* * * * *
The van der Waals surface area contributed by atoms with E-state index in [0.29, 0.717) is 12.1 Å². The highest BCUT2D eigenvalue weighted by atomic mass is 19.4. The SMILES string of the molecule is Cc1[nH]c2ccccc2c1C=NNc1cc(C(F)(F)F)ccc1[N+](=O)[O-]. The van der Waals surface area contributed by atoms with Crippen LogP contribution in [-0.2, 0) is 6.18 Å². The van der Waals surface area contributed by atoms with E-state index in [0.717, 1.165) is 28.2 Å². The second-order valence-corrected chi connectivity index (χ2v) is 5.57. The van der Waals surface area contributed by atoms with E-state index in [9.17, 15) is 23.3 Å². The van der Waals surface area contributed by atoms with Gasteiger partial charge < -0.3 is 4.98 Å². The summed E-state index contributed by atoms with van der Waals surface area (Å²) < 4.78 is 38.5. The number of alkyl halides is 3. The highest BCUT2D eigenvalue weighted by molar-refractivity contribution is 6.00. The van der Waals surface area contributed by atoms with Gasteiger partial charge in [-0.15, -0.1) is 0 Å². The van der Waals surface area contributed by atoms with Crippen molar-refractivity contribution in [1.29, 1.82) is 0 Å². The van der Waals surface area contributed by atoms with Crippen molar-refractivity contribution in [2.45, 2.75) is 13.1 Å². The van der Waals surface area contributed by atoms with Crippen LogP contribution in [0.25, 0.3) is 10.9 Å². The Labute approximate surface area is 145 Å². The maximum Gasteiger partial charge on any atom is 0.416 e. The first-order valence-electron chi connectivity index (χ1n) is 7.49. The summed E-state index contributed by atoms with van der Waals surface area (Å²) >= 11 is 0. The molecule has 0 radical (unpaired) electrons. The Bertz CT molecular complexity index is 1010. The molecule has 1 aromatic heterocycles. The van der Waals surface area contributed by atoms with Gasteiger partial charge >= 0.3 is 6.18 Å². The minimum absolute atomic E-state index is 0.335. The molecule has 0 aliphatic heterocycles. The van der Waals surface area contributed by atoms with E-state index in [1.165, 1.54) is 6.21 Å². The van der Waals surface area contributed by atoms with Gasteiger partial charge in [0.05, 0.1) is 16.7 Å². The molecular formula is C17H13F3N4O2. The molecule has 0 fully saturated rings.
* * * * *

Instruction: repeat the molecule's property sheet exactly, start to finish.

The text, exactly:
The van der Waals surface area contributed by atoms with E-state index in [0.29, 0.717) is 12.1 Å². The highest BCUT2D eigenvalue weighted by atomic mass is 19.4. The SMILES string of the molecule is Cc1[nH]c2ccccc2c1C=NNc1cc(C(F)(F)F)ccc1[N+](=O)[O-]. The van der Waals surface area contributed by atoms with Crippen LogP contribution in [-0.2, 0) is 6.18 Å². The van der Waals surface area contributed by atoms with E-state index in [0.717, 1.165) is 28.2 Å². The second-order valence-corrected chi connectivity index (χ2v) is 5.57. The van der Waals surface area contributed by atoms with E-state index in [9.17, 15) is 23.3 Å². The van der Waals surface area contributed by atoms with Gasteiger partial charge < -0.3 is 4.98 Å². The summed E-state index contributed by atoms with van der Waals surface area (Å²) < 4.78 is 38.5. The number of alkyl halides is 3. The highest BCUT2D eigenvalue weighted by molar-refractivity contribution is 6.00. The van der Waals surface area contributed by atoms with Gasteiger partial charge in [-0.15, -0.1) is 0 Å². The van der Waals surface area contributed by atoms with Crippen molar-refractivity contribution in [1.29, 1.82) is 0 Å². The van der Waals surface area contributed by atoms with Crippen molar-refractivity contribution in [2.45, 2.75) is 13.1 Å². The van der Waals surface area contributed by atoms with Crippen LogP contribution in [0.25, 0.3) is 10.9 Å². The Labute approximate surface area is 145 Å². The maximum Gasteiger partial charge on any atom is 0.416 e. The first-order valence-electron chi connectivity index (χ1n) is 7.49. The summed E-state index contributed by atoms with van der Waals surface area (Å²) >= 11 is 0. The molecule has 0 radical (unpaired) electrons. The Bertz CT molecular complexity index is 1010. The molecule has 1 aromatic heterocycles. The van der Waals surface area contributed by atoms with Gasteiger partial charge >= 0.3 is 6.18 Å². The minimum absolute atomic E-state index is 0.335. The molecule has 0 aliphatic heterocycles. The van der Waals surface area contributed by atoms with E-state index in [1.165, 1.54) is 6.21 Å². The van der Waals surface area contributed by atoms with Gasteiger partial charge in [0.05, 0.1) is 16.7 Å². The molecular formula is C17H13F3N4O2. The molecule has 0 fully saturated rings.